Solaris ipfilter broken by Patch 125503-02

We recently installed a number of patches onto a T1000 server running Solaris 10 U3, only to discover that the ipfilter service was broken thereafter. The service itself appeared to be configured correctly with no visible signs of error but we discovered that many ports that we had configured to be blocked from certain sources were not.

After some careful analysis of the patches applied, we discovered that Patch 125503-02 had replaced a number of the files associated with the SUNWipfilter package, resulting in the main network interface for our system no longer being plumbed for use with the pfil driver.

Here is how we recovered from this situation:

1. Back out the patch and reboot

# smpatch remove –i 125503-02
# reboot

2. Replumb the appropriate network interface

# ifconfig bge0 modinsert pfil@2
# autopush -f /etc/ipf/pfil.ap
# ifconfig bge0 unplumb
# ifconfig bge0 plumb

Note: Replace bge0 with e1000g0 for a T2000 and ensure your pfil.ap has the correct entry in it.

Thanks to for assistance.

Corrupted Boot Archive after Solaris X86 patch update

I’ve installed a number of Solaris 10 X86 (U3) systems recently a very annoying issue on each one of them which results in the system not booting after installing the latest applicable patches for that system. Immediately after the GRUB boot menu times out and it attempts to boot Solaris, it returns with a “corrupted boot_archive. No boot device available” message. No other information is presented.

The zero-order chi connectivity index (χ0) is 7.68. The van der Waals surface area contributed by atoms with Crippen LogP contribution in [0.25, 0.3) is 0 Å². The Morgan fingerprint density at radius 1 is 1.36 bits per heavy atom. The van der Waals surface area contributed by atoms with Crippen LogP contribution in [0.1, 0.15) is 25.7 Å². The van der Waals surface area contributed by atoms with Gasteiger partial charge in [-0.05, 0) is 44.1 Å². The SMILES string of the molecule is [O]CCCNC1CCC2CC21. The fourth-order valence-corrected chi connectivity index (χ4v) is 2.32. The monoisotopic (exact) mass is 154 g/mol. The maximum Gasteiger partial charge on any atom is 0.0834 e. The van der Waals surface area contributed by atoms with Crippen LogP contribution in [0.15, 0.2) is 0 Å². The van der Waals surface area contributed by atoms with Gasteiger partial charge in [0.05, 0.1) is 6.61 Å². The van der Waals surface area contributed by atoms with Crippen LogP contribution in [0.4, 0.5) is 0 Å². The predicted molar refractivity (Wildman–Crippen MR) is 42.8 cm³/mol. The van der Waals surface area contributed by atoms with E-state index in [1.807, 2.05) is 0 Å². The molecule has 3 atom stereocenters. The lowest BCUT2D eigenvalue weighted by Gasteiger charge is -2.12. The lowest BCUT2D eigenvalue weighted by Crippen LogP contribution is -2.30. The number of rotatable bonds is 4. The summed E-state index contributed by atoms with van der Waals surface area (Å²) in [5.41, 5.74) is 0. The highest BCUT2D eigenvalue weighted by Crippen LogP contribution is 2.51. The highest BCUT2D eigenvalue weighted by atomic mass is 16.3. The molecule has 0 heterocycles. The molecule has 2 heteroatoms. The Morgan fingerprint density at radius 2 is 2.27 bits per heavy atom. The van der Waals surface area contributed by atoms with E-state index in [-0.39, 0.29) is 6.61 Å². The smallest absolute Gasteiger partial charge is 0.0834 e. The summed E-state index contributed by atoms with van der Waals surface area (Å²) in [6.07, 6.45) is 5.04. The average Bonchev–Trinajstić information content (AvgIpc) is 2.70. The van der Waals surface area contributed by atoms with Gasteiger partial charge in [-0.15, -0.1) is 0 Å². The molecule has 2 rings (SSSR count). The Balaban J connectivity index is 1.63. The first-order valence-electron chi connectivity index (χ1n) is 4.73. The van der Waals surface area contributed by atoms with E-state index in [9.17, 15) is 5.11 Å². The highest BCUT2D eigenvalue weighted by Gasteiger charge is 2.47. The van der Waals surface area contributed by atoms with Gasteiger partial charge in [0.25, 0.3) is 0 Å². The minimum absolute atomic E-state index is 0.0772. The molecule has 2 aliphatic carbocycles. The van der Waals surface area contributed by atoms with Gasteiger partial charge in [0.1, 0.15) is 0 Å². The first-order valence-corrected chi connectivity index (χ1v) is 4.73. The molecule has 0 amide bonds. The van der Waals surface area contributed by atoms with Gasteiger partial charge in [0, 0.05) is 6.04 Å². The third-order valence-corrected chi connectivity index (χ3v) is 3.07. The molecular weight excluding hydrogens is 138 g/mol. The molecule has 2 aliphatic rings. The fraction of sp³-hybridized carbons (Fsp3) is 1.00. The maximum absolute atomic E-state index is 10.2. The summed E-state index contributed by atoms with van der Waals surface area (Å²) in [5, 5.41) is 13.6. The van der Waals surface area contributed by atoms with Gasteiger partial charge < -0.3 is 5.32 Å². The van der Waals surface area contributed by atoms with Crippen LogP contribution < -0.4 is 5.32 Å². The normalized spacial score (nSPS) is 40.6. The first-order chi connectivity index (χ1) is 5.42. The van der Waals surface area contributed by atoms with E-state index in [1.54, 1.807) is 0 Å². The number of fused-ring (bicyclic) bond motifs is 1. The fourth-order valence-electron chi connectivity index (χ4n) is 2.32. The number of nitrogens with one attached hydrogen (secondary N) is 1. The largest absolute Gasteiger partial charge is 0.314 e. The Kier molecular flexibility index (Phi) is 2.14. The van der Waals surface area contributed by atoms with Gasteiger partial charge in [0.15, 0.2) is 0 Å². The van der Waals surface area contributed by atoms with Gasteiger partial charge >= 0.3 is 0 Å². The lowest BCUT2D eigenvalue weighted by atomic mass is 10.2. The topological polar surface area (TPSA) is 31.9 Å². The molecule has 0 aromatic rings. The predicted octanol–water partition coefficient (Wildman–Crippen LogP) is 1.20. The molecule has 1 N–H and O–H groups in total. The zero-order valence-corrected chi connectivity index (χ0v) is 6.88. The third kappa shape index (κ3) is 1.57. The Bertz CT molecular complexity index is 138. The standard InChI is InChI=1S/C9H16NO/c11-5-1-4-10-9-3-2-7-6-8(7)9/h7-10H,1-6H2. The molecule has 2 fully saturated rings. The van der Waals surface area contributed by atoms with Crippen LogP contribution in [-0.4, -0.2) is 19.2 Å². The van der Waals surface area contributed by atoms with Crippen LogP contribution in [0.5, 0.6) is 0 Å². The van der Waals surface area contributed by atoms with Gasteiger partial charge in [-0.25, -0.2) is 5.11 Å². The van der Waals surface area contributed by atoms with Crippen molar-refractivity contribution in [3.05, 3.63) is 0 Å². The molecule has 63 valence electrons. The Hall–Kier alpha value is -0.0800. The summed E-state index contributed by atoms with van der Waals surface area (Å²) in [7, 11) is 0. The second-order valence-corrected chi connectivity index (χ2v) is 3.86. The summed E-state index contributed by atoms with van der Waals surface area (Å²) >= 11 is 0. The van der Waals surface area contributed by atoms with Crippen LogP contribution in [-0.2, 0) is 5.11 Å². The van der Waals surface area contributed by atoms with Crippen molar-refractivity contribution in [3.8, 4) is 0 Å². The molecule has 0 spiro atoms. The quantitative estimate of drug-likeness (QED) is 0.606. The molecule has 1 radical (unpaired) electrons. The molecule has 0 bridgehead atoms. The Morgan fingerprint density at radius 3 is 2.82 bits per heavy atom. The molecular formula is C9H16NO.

Here is how I recovered from this situation:

  1. Boot the system in Failsafe mode
  2. The system will detect your Solaris boot partition and offer to mount it on /a. Select Yes when asked about this.
  3. Once the system completes its Failsafe boot, go to /a/platform/i86pc and remove the file called boot_archive.
  4. Reboot the system using the “reboot” command wherby the system appears to re-generated the file you just deleted.
  5. The system should then boot normally again

After installation and registration of fresh Solaris system, I usually run the smpatch update command at least once to bring the system to a reasonable patch level (before installing any other software on it). I realise that this may not be entirely advisable in a live environment but on a fresh install, I feel it should be reasonable thing to do. After all, the man pages for the smpatch command state (for the update subcommand):

This subcommand analyzes the system, then downloads the appropriate updates from the Sun update server to your system. After the availability of the updates has been confirmed, the updates are applied based on the update policy. …If an update does not meet the policy for applying updates, the update is not applied.

I have used this technique several times on SPARC-based systems without issue. It only appears to happen on X86 installations.